30 Jul 2019
Old Montreal’s heritage is far from frozen in time; it is diverse, alive, and can be experienced every day. Discover portraits of timeless buildings, each one a page of history proposed by Heritage Montreal as part of a special collaboration with the SDC Old Montreal.
At the turn of the 20th century, more and more skyscrapers and large office buildings were being built on McGill Street. Some of the most successful businesses of the time were the railway companies, which operated extensive networks, of which Montreal was a major hub.
Gérald-Godin Building, 360 McGill Street
Constructed between 1899 and 1902 to plans by American architect Richard A. Waite, this building housed the corporate headquarters of the Grand Trunk Railway. It was near the company’s port facilities, its shops in Pointe-Saint-Charles, and Bonaventure Station, which it owned. Its construction signalled the transformation of McGill Street into an urban thoroughfare lined with imposing office buildings. The decision to clad the façade in buff sandstone from Indiana and grey granite from Stanstead, Quebec, was no accident. The architect’s use of elegant imported stone ensured that the building would stand out from the local Montreal greystone and signify the importance of the Grand Trunk Railway. The architectural vocabulary inspired by the Paris Beaux-Arts school, visible in the symmetry of the façade, the many columns, and the rich decorative elements, both exterior and interior, also speaks to the battle for prestige amongst the rail companies of the time.
The building was originally designed to house 500 Grand Trunk employees. It was purchased by the Government of Quebec in 1961, after the Canadian National Railway Company (which had absorbed Grand Trunk in 1922) moved its head office to a building near Central Station. Today, it bears the name of Quebec poet and politician Gérald Godin, who served as provincial minister of immigration, and is still home to administrative offices.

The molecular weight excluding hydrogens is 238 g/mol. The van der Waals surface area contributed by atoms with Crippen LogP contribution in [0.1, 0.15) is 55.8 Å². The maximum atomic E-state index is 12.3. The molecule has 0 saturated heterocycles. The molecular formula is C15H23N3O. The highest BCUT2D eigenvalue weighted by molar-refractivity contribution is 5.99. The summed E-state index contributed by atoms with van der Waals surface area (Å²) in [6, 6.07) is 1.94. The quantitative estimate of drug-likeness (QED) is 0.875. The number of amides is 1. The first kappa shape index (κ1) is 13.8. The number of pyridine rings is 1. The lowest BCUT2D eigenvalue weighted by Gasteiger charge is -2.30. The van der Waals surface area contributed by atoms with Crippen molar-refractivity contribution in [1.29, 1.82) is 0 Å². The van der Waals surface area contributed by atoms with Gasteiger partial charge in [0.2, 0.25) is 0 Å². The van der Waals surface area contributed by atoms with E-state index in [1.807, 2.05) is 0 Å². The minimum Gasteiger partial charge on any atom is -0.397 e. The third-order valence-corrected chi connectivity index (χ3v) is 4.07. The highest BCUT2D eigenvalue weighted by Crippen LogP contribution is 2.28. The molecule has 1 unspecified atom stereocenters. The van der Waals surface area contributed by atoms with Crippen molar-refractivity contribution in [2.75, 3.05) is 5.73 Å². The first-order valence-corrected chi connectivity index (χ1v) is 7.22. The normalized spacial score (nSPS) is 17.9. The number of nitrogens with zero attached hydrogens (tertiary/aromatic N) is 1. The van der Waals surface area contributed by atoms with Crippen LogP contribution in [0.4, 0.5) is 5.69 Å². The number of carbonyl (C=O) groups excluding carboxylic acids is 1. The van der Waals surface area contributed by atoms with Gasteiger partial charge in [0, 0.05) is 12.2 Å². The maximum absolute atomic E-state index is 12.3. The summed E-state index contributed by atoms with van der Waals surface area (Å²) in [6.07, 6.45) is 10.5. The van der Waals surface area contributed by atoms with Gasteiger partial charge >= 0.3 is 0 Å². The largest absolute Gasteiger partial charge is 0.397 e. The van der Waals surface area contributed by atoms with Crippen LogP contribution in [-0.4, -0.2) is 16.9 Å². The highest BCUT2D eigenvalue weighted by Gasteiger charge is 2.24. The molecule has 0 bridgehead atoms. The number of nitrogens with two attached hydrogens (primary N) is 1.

Canadian Express Building, 351–355 McGill Street
Like it rivals, the Grand Trunk Railway had subsidiaries, one of which was Canadian Express, specialized in banking transport and the issuing of traveller’s cheques. It originally occupied the lower floors of the Grand Trunk Building, and later, in 1918, the entirety of a majestic skyscraper on the other side of McGill Street. Built between 1906 and 1908, it was the work of the architecture firm of Hutchison & Wood. Clad in buff sandstone quarried in Ohio, the skyscraper also features an elegant vocabulary, but is more ornate and eclectic than the Gérald-Godin Building. The spirit of the Beaux-Arts style is easily perceived, as are elements inspired by Classical and French Renaissance architecture, along with some Baroque borrowings. Fun fact: the building is connected to the Grand Trunk Building across the street by a tunnel, which conveys steam heating!
The Quebec government bought this building in 1961 as well, and used it for offices. It later stood vacant for 15 years or so. In 2000, full renovations were undertaken in order to repurpose it as a boutique hotel. Le Saint-Paul opened in 2001 and received the Award for Heritage Enhancement for exemplary restoration of a historic building.